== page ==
a slow pickup in business later this year, but this outlook depends on the
performance of two major markets—construction and oil field equipment.


steel companies note the market for materials used in small residential
construction projects has firmed.

However, total output will not be affected

substantially until nonresidential construction begins a comeback.

But even

stronger demand for construction materials may not help the steel industry
because as much as three-fourths of the current production of some firms goes
into oil field equipment manufacturing which is now beginning to soften.


addition, aluminum output continues at the low level established last summer.
Domestic drilling activity has taken a turn for the worse.

After reaching

a 14-year high in late December, the total number of active rotary drilling rigs
dropped 16 percent to a 17-month low in March.

A seasonal decline in drilling

is expected in the first quarter of each year; but according to some industry
spokesmen, the cutback was also in response to a rollback in the average price
of domestic crude oil to $7.66 a barrel—down from the January high of $8.43.
Many drilling contractors expect the decline to slow and drilling to begin a
seasonal upswing in the last half of the year.

However, the future is clouded

by proposed legislation that is unfavorable to the industry.

Despite the

sharp drop in rig count, more wells were completed in the first quarter of 1976
than in the comparable period last year.
Multi-family construction in the Eleventh District remains severely
depressed by high interest rates and rising construction costs.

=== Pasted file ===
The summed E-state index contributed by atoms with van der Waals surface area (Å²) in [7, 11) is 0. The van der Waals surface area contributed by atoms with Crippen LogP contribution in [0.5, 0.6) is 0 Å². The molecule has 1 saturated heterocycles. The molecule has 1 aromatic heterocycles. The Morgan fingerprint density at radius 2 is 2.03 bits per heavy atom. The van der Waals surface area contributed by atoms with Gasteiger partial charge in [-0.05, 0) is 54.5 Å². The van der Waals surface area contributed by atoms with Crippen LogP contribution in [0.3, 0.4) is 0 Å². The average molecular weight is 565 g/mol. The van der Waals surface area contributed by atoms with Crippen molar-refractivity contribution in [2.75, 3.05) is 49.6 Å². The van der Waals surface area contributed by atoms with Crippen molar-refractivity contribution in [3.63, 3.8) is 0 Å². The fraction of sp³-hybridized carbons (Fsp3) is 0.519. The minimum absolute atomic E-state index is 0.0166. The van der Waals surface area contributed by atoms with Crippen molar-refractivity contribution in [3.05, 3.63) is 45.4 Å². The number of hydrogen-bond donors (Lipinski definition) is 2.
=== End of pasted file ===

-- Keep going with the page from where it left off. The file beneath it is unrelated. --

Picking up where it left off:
As a result,

a growing shortage of apartment units, already acute in some District cities,
has caused some major changes in the rental market.

In Houston, for example,

where the occupancy rate is 95 percent, tenant resistance to fast-rising rents,
discontinuance of lease contracts, and payment of their own utility bills has
become virtually nonexistent.
The tight rental market is, however, boosting the demand for new singlefamily homes.

Sales of new houses are near record levels, according to a survey

of the District's largest tract builders.

Demand is strongest for homes priced

under $30,000, and most are being sold to apartment dwellers.

In addition, new

developments are mushrooming in suburbs 15 to 30 miles from the central business
districts because fears of gasoline shortages and the inconvenience of commuting
have been overcome.
Custom builders specializing in more expensive homes are also experiencing
brisk sales.

Roughly half the new homes sold in Dallas this year have been

priced over $40,000.

And in El Paso, demand for homes costing more than $50,000

is the strongest in several years.
None of the builders contacted considered their inventories of unsold
homes excessive.

In fact, a common response was that inventories were "very